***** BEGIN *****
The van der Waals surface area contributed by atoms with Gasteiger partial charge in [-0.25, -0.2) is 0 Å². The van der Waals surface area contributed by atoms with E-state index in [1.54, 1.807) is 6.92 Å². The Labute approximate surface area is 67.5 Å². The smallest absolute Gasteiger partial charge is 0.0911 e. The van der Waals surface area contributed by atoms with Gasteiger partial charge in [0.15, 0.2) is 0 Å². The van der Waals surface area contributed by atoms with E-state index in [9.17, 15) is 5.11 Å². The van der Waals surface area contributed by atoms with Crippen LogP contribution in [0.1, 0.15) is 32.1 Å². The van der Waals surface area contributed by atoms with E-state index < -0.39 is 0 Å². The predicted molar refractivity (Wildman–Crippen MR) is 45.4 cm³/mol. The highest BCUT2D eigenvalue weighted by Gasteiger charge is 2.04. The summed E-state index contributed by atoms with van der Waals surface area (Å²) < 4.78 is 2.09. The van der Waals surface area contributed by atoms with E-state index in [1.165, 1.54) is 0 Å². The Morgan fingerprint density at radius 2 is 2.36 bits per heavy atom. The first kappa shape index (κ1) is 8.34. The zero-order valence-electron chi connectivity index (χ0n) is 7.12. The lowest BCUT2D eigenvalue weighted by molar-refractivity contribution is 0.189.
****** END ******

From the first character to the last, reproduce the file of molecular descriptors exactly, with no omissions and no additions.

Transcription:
The van der Waals surface area contributed by atoms with Gasteiger partial charge in [-0.25, -0.2) is 0 Å². The van der Waals surface area contributed by atoms with E-state index in [1.54, 1.807) is 6.92 Å². The Labute approximate surface area is 67.5 Å². The smallest absolute Gasteiger partial charge is 0.0911 e. The van der Waals surface area contributed by atoms with Gasteiger partial charge in [0.15, 0.2) is 0 Å². The van der Waals surface area contributed by atoms with E-state index in [9.17, 15) is 5.11 Å². The van der Waals surface area contributed by atoms with Crippen LogP contribution in [0.1, 0.15) is 32.1 Å². The van der Waals surface area contributed by atoms with E-state index < -0.39 is 0 Å². The predicted molar refractivity (Wildman–Crippen MR) is 45.4 cm³/mol. The highest BCUT2D eigenvalue weighted by Gasteiger charge is 2.04. The summed E-state index contributed by atoms with van der Waals surface area (Å²) < 4.78 is 2.09. The van der Waals surface area contributed by atoms with E-state index in [1.165, 1.54) is 0 Å². The Morgan fingerprint density at radius 2 is 2.36 bits per heavy atom. The first kappa shape index (κ1) is 8.34. The zero-order valence-electron chi connectivity index (χ0n) is 7.12. The lowest BCUT2D eigenvalue weighted by molar-refractivity contribution is 0.189.